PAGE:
"Overwhelming" is a word often used to describe the sight — a shimmering carpet of tiny flags spread over the big lawns of Southern Oregon University, each one representing six people killed in the Iraq War.

"Overwhelming" is a word often used to describe the sight — a shimmering carpet of tiny flags spread over the big lawns of Southern Oregon University, each one representing six people killed in the Iraq War.

There will be no speeches, candles or picket signs during the week of the display, just the silent image of the human cost of war — and the emotional impact taking place in the people who look at it.

"I cried when I drove by. I knew what the flags were, without anyone telling me," said Susan Bizeau. "Now that I'm standing here, learning the numbers, it's sickening."

The numbers, explain volunteers operating an informational booth, are 3,974 Americans dead (now past 4,050), and 655,000 Iraqis dead. The dead Americans are represented by red flags sprinkled among the white ones at a ratio of 1 to 150.

"It's really sad to see all these flags," said Kane Pappa, 13, of Talent. "It gives me a picture in my mind of all the families that are here."

"It's pretty overwhelming. I'm not unfamiliar with the numbers but it's pretty graphic when you see and realize that every one of these flags has five more bodies not shown. It kind of leaves you speechless," said Liberty McGeo, who was shooting a video on the project.

Jim Mau of Ashland, a combat veteran of the Vietnam War, said he came to the display to "connect with the red flags," but was leaving with two questions, "Would there be this many white flags without the red flags — and would these white flags even be here without the red flags?"

"It's for you to answer," he added.

The display started in Colorado, became a nonprofit organization and has planted the flags at the University of Oregon, Portland State University, Lewis and Clark College and other schools in the West. It's sponsored locally by Peace House, the Friends Meeting (Quakers) and SOU's Students for Truth.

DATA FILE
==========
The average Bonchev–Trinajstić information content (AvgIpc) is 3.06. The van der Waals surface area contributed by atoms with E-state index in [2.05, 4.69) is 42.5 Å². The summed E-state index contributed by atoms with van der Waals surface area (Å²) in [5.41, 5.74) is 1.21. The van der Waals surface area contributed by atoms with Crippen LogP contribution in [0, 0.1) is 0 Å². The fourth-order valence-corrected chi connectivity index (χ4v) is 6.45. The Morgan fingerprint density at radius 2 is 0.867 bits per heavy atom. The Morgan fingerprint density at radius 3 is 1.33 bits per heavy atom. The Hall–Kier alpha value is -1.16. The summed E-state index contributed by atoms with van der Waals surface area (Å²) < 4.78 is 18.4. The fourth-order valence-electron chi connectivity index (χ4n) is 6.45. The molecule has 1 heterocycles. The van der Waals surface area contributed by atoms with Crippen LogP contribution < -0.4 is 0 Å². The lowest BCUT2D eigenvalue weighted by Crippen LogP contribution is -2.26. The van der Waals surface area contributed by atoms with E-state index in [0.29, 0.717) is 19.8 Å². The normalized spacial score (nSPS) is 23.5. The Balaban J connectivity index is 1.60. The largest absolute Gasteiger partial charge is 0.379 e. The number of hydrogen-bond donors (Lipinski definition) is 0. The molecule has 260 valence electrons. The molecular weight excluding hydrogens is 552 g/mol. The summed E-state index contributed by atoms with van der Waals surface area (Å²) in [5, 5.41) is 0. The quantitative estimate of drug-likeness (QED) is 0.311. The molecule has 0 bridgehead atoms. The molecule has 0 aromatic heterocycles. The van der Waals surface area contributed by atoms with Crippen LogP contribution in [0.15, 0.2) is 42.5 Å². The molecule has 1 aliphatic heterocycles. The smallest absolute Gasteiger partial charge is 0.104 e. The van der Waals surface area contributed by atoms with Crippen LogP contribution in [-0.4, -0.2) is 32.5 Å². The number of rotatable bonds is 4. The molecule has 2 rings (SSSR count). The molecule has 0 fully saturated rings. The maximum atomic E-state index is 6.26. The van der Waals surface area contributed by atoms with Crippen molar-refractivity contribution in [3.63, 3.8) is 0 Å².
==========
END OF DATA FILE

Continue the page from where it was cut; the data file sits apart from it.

Sunday strollers ambled by the display — which was framed with cherry blossoms and stretched half a mile — from one end of the campus to the other. They stopped to contemplate, chat or discuss their feelings, pro or con, with booth volunteers who've been trained in compassionate listening, said Pam Vavra, chairwoman of Peace House.

"Mostly it's mourning and grieving, as well as a lot of gratitude for increasing our awareness of the sheer number of the casualties," said Vavra. "One woman said, 'Why do you want to bring this up?' A few arrived irate but left with understanding after talking to others about it."

While the American body count is exact, Vavra said estimates of the Iraqi dead range from 400,000 to 1.2 million. Most of the Iraq dead are civilians, she added, and they're all from military action.

"Our weapons are pretty effective," she said, in explaining the disparity of the two body counts.

Asked if it were different to see the flags, rather than just read a set of numbers in the newspaper, Selma Moss of Ashland said, "You'd better believe it. It's very visual to see how many lives were lost and we shouldn't even be there."

David Wick of Ashland noted, "This is important to do. We're so isolated and insulated from the reality of this."

"It's a very effective means of bringing the enormity of these dead to the public eye," said onlooker Sidney Abrahams.

Added his wife, Rhoda Abrahams, "I read about it but had no concept of what it's like. It really blows your mind."

The organization hopes to buy enough flags (at $58 per thousand) to represent every death and is asking donations at www.IraqBodyCountExhibit.org. Its 124,000 flags fill 30 cardboard boxes, weighing about 300 pounds, and took 40 local volunteers eight hours to install.

Volunteer Suzanne Marshall of the Peace House board said one Iraq War veteran asked why the had put up flags for the Iraqis. She added that it has quite a physical and visual impact for veterans but "almost everyone has been positive about it."

John Darling is a freelance writer living in Ashland. E-mail him at jdarling@jeffnet.org.